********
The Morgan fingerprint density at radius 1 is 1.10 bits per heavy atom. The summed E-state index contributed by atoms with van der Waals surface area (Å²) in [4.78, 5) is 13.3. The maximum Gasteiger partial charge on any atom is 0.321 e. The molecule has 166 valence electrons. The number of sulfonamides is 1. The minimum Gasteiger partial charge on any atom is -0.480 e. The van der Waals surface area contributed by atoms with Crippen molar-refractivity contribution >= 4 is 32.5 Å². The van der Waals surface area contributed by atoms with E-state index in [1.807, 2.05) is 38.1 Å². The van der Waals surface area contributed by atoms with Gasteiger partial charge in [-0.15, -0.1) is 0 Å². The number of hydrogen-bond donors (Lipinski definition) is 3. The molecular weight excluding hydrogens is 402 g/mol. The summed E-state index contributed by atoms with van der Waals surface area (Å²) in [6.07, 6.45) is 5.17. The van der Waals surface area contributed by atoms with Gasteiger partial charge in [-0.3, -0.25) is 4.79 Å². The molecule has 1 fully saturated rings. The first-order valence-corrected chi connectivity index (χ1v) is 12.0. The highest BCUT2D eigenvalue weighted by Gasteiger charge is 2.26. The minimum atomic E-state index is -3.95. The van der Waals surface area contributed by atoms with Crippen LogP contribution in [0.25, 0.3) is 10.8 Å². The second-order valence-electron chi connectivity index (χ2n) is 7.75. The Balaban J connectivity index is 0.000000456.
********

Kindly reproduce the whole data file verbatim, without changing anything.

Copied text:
The Morgan fingerprint density at radius 1 is 1.10 bits per heavy atom. The summed E-state index contributed by atoms with van der Waals surface area (Å²) in [4.78, 5) is 13.3. The maximum Gasteiger partial charge on any atom is 0.321 e. The molecule has 166 valence electrons. The number of sulfonamides is 1. The minimum Gasteiger partial charge on any atom is -0.480 e. The van der Waals surface area contributed by atoms with Crippen molar-refractivity contribution >= 4 is 32.5 Å². The van der Waals surface area contributed by atoms with E-state index in [1.807, 2.05) is 38.1 Å². The van der Waals surface area contributed by atoms with Gasteiger partial charge in [-0.15, -0.1) is 0 Å². The number of hydrogen-bond donors (Lipinski definition) is 3. The molecular weight excluding hydrogens is 402 g/mol. The summed E-state index contributed by atoms with van der Waals surface area (Å²) in [6.07, 6.45) is 5.17. The van der Waals surface area contributed by atoms with Gasteiger partial charge in [-0.3, -0.25) is 4.79 Å². The molecule has 1 fully saturated rings. The first-order valence-corrected chi connectivity index (χ1v) is 12.0. The highest BCUT2D eigenvalue weighted by Gasteiger charge is 2.26. The minimum atomic E-state index is -3.95. The van der Waals surface area contributed by atoms with Crippen LogP contribution in [0.25, 0.3) is 10.8 Å². The second-order valence-electron chi connectivity index (χ2n) is 7.75. The Balaban J connectivity index is 0.000000456.